Cases of gender-based (GBV) increased by 92.2 per cent between January and June, this year, National Crime Research Centre (NCRC) has established. On July 6, Mr Kenyatta tasked the agency to probe rise in teenage pregnancies and GBV in the country amid the Covid-19 pandemic.
The agency was given 30 days from July 6, to study underlying causes of the spike and prepare an advisory on redress measures. "I am indeed concerned of the increased tensions within our homes. Cases of gender-based violence have increased, mental health issues worsened and instances of teenage pregnancy have also escalated," noted Mr Kenyatta during his State address on phased reopening of the economy when he issued the directive.
In its review, NCRC, established that 71 per cent of the 2,416 cases of GBV recorded during the period were perpetuated on women and girls. That is equivalent to 10 females violated each day during the six-month period.
The agency identifies males aged between 18 and 33 years as main perpetrators of the vice in its report on Protecting the Family in the Time of Covid-19 Pandemic: Addressing the Escalating Cases of Gender-based Violence, Girl Child Disempowerment and Violation of Children Rights in Kenya.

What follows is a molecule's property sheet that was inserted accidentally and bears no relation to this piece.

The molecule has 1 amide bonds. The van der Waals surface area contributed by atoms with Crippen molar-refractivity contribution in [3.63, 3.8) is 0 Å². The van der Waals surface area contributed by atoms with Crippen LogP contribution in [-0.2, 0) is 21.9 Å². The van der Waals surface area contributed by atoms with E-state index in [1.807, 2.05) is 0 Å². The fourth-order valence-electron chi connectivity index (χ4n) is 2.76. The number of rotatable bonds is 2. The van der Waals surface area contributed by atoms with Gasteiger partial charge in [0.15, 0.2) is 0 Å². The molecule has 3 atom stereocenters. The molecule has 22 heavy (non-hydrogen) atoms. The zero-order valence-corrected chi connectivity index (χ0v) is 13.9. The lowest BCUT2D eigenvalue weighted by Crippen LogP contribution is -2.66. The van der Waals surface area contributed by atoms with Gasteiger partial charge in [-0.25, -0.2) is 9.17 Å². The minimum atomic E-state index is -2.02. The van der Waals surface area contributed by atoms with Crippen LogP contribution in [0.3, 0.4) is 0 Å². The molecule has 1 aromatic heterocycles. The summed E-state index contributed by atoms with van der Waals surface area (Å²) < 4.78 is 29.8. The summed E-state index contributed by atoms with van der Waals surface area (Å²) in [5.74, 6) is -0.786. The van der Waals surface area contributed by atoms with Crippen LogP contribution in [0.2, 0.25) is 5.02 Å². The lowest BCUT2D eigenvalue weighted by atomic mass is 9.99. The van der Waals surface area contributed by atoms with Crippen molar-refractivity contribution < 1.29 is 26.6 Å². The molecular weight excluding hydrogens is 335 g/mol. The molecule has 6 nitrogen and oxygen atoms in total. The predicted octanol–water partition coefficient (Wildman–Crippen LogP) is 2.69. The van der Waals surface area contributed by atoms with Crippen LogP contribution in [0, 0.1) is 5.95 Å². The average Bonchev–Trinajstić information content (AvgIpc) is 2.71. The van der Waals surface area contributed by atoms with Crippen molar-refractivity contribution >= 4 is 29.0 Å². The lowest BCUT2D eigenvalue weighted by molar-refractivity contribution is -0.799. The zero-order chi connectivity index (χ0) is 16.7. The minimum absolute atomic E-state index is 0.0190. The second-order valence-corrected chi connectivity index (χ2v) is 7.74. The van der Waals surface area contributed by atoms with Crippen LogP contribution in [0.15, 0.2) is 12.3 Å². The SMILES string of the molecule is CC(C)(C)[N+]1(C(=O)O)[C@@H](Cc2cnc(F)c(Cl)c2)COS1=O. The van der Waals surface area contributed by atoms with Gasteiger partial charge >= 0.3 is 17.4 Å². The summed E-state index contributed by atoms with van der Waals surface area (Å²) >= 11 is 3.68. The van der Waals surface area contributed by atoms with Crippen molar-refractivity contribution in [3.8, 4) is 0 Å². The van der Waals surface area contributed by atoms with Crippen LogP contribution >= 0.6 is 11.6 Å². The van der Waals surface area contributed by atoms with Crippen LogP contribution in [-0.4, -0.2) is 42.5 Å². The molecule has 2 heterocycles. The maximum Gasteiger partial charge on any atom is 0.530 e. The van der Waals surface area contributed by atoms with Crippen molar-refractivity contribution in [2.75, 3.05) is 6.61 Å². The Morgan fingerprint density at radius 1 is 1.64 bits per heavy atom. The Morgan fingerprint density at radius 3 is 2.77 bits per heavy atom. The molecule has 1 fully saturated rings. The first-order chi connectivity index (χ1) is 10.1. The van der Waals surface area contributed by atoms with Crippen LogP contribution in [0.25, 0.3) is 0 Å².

In the months of April to June, when the government had effected strict anti-Covid-19 containment measures, a spike in 20 different forms of GBV against women, girls and children was recorded.
These include defilement, attempted rape, rape, subjecting children to torture, attempted defilement, gang rape and gang defilement.
Cases of threatening to kill, attempted murder, arson, sexual communication with a child, sexual abuse, physical abuse and child abduction and kidnapping were also rife. Other increased GBV offences were emotional abuse, child marriage, Female Genital Mutilation (FGM), child prostitution, child radicalisation and online abuse.
But girls suffered the most from defilement, attempted defilement, child marriage, teenage pregnancy and FGM. There was also an increase in girls procuring abortions, engaging in drug abuse, being neglected, sexually violated by family members and relatives and confined unlawfully.
The review notes alcohol, drug and substance abuse alongside poverty and domestic disputes as some of the reasons behind the increase in GBV in Kenya during the Covid-19 period.
Other underlying factors are retrogressive cultural practices, especially religious beliefs, male dominance, poor parenting, identity crisis among youth and inadequate support system.
"There is a link between dysfunctional socio-cultural value system within the family and the increasing cases of gender-based violence, violations of children's rights and girl child disempowerment," the agency concludes in its report.
It recommends the Ministry of Education to strengthen the curriculum and school syllabus that address child rights, reproductive health and sex education in schools. This, it says, could empower girls and boys to speak out against violations of their rights.